Approximately 40 percent of postnatal cases. These lesions have cysts that are smaller in size (less than one cm in diameter) and larger in number.

    Prognosis: In general, a higher frequency of associated congenital anomalies.

    Type III

    Only 10 percent of postnatal cases. The lesions are composed of very small cysts and appear solid sonographically. These malformations can grow exponentially, between 20 and 26 weeks gestation. The large size can cause mediastinal shift (a change in the space in the chest between the lungs).

    The large masses compress the lungs and depress the diaphragm, impairing the flow of blood to the heart. This can cause pulmonary hypoplasia (arrested or underdeveloped lungs) and hydrops (in utero heart failure).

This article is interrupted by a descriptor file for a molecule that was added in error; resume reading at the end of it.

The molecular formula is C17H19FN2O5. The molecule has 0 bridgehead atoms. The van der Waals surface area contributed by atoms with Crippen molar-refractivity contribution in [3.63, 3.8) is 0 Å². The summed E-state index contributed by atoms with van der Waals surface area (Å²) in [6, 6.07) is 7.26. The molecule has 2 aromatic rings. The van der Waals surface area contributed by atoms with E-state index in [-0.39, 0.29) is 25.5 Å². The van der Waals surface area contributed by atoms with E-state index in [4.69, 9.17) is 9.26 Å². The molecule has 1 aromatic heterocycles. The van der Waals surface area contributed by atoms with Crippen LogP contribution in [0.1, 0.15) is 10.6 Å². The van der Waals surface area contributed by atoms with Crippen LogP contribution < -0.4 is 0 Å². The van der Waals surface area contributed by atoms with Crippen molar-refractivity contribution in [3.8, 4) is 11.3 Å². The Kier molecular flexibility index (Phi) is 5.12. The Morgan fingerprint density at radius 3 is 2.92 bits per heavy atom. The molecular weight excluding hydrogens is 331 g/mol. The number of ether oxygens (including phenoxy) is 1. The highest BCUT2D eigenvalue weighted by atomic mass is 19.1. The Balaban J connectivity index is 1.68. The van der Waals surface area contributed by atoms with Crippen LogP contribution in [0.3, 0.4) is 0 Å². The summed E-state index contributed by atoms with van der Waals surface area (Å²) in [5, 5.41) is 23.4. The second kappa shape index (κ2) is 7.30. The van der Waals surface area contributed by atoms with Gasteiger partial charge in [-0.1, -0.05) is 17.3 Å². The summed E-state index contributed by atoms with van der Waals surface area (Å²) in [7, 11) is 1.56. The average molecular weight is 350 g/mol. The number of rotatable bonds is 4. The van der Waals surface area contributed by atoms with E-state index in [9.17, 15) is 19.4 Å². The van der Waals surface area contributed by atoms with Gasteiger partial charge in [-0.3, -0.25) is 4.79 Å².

Prognosis: In general, poor when associated with hydrops and when associated with pulmonary hypoplasia leading to respiratory problems in the newborn.

    The long-term outcome of infants with CCAM / CPAM following resection is excellent. However, if the mass is not fully removed, the child can be at risk for complications, such as air trapped in the residual CCAM / CPAM, which causes gradual enlargement over time, infection and other problems.

    Once the mass is removed, the remaining lung tissue will undergo compensatory lung growth to make up for the lung tissue lost to resection. These children live life without any apparent limitations on their activities and with no increased risk of respiratory infections.

    Children who survived open fetal surgery for CCAM / CPAM associated with hydrops are still doing well from one to eight years after their procedure.

    The number of procedures performed at the Cincinnati Fetal Center:

    Fetal Therapy for CCAM / CPAM Volume*
    Open fetal surgery 7
    EXIT-to-resection 7
    Thoracoamniotic shunt 29

    *Feb. 1, 2004, through Sept. 30, 2013